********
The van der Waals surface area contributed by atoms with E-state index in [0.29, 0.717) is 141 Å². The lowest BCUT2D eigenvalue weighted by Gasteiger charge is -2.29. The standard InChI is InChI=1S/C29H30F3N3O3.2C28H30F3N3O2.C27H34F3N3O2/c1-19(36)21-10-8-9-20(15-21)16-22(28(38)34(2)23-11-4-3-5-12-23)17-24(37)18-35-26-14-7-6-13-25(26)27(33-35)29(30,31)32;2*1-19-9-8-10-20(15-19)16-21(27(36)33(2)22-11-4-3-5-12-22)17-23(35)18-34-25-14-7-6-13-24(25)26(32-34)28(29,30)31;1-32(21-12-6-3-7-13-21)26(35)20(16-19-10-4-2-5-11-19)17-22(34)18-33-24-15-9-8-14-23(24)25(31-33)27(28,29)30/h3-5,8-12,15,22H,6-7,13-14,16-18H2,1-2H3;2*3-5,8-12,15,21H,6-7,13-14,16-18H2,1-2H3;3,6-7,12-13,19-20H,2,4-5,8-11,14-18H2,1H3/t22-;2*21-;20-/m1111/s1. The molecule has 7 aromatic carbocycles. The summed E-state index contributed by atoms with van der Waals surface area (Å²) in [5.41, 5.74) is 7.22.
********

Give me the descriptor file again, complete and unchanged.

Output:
The van der Waals surface area contributed by atoms with E-state index in [0.29, 0.717) is 141 Å². The lowest BCUT2D eigenvalue weighted by Gasteiger charge is -2.29. The standard InChI is InChI=1S/C29H30F3N3O3.2C28H30F3N3O2.C27H34F3N3O2/c1-19(36)21-10-8-9-20(15-21)16-22(28(38)34(2)23-11-4-3-5-12-23)17-24(37)18-35-26-14-7-6-13-25(26)27(33-35)29(30,31)32;2*1-19-9-8-10-20(15-19)16-21(27(36)33(2)22-11-4-3-5-12-22)17-23(35)18-34-25-14-7-6-13-24(25)26(32-34)28(29,30)31;1-32(21-12-6-3-7-13-21)26(35)20(16-19-10-4-2-5-11-19)17-22(34)18-33-24-15-9-8-14-23(24)25(31-33)27(28,29)30/h3-5,8-12,15,22H,6-7,13-14,16-18H2,1-2H3;2*3-5,8-12,15,21H,6-7,13-14,16-18H2,1-2H3;3,6-7,12-13,19-20H,2,4-5,8-11,14-18H2,1H3/t22-;2*21-;20-/m1111/s1. The molecule has 7 aromatic carbocycles. The summed E-state index contributed by atoms with van der Waals surface area (Å²) in [5.41, 5.74) is 7.22.